Network Rail weather mitigations ‘not appropriate’ before Stonehaven tragedy | New Civil Engineer
Network Rail did not have “appropriate” weather forecasting and earthwork failure mitigation measures in place before the Stonehaven tragedy sparked reforms, according to Dame Julia Slingo.
Following the derailment which killed three people, Network Rail commissioned a weather advisory taskforce – led by Slingo – and an earthworks management taskforce – led by Lord Robert Mair – which each considered how the railway can better cope with extreme weather.
Speaking at NCE’s Future of Floods conference, Slingo said that traditional tools used by Network Rail to monitor ground conditions were simply not good enough.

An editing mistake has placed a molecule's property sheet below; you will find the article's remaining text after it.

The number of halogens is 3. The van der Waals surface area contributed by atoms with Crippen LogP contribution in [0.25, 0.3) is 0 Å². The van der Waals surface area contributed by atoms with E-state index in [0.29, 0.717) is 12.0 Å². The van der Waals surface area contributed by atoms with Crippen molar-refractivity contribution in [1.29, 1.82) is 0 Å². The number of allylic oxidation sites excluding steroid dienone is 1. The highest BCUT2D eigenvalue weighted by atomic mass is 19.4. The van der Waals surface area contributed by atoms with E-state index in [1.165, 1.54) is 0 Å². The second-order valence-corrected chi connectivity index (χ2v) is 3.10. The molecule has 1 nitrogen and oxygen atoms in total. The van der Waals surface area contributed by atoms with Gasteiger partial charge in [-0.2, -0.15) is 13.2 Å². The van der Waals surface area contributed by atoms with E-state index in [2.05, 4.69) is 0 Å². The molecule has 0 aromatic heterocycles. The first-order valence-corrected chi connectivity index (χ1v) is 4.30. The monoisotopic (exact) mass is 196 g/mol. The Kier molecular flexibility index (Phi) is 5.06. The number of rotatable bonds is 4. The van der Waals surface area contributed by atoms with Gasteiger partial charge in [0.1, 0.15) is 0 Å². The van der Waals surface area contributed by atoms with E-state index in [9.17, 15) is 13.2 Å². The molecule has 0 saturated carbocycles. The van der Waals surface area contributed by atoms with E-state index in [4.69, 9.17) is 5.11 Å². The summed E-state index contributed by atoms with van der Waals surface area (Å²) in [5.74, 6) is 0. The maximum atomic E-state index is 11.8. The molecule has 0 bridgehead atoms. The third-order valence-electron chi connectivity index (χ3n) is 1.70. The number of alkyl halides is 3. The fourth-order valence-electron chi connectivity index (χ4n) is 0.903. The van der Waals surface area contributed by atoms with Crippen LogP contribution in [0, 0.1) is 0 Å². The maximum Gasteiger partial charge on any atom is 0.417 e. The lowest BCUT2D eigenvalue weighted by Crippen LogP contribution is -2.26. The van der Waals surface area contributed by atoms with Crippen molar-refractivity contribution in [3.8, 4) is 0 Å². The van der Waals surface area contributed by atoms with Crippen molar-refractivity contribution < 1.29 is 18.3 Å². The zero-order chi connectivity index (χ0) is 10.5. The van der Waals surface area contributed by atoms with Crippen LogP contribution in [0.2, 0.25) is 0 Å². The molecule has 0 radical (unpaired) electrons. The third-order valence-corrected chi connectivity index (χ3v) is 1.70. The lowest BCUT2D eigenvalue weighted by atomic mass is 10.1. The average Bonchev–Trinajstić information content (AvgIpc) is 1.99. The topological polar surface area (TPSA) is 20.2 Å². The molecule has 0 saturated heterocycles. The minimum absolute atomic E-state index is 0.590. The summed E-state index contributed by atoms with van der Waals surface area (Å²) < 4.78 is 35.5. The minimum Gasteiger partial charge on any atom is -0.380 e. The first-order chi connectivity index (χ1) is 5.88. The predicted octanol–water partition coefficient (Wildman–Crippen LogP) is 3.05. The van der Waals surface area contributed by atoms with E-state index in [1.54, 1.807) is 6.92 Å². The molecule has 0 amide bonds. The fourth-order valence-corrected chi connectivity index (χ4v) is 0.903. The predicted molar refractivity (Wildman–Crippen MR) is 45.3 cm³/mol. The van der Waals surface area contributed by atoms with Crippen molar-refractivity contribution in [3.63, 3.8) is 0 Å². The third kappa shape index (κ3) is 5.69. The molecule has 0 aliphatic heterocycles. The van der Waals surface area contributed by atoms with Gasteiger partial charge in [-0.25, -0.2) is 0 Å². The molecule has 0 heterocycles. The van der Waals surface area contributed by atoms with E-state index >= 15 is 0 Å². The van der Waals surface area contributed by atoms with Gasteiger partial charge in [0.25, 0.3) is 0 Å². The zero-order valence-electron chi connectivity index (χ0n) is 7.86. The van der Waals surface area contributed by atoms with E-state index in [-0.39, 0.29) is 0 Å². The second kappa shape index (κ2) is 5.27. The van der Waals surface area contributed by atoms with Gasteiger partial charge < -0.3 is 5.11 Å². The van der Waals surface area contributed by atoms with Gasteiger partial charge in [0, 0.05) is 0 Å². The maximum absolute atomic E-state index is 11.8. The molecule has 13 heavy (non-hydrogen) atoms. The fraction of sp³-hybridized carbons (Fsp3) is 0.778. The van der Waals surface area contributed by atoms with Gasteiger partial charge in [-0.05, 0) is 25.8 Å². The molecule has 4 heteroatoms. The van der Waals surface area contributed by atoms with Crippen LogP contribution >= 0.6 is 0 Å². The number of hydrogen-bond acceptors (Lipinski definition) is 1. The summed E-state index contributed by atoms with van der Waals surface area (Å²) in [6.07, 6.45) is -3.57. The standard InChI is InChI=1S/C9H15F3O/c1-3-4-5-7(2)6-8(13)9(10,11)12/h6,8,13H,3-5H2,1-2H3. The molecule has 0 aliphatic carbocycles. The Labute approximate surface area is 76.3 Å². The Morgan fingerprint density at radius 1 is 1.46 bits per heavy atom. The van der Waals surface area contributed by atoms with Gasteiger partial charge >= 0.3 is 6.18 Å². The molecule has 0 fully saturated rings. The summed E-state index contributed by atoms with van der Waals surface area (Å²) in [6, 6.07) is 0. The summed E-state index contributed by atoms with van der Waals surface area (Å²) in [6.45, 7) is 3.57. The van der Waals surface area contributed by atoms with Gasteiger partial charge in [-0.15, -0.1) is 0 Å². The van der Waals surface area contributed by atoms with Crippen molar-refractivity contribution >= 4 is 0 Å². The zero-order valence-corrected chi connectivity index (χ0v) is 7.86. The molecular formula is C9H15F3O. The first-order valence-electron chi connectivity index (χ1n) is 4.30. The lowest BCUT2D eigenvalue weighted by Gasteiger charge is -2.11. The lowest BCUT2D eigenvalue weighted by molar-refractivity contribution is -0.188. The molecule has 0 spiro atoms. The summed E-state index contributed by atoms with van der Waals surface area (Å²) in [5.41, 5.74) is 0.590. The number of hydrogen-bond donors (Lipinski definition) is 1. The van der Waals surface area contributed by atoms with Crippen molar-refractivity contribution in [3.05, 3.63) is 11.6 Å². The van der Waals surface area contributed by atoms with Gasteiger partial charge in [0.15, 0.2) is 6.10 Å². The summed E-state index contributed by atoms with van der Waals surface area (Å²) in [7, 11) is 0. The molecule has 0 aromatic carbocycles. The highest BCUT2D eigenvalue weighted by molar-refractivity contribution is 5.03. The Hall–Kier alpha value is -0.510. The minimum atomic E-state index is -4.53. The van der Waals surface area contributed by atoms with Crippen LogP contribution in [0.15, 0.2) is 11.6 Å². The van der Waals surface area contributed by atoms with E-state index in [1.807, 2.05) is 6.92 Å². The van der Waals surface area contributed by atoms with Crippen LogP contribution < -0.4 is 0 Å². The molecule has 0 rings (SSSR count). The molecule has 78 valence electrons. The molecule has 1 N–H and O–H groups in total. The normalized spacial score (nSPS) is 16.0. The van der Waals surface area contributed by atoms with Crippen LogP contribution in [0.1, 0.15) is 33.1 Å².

She said: “If we are going to get to grips with this challenge we are going to have to have a much better sense about what is going on hydrologically at the level of the railway track.
“Network Rail has traditionally used things such as soil moisture indices which are modelling products or they have used an old system called Morex which gives you something about soil moisture deficit.
“Neither of them are appropriate for understanding the risk here.”
She added: “In my report we actually very much highlighted a new product called Relative Wetness […] which takes the hydrology of soil types [..] and provides operational, timely estimates of the wetness of the soil across the country at the kilometre scale […] and gives a really fantastic map of where the biggest earthworks risks are or risks of potential landslides.”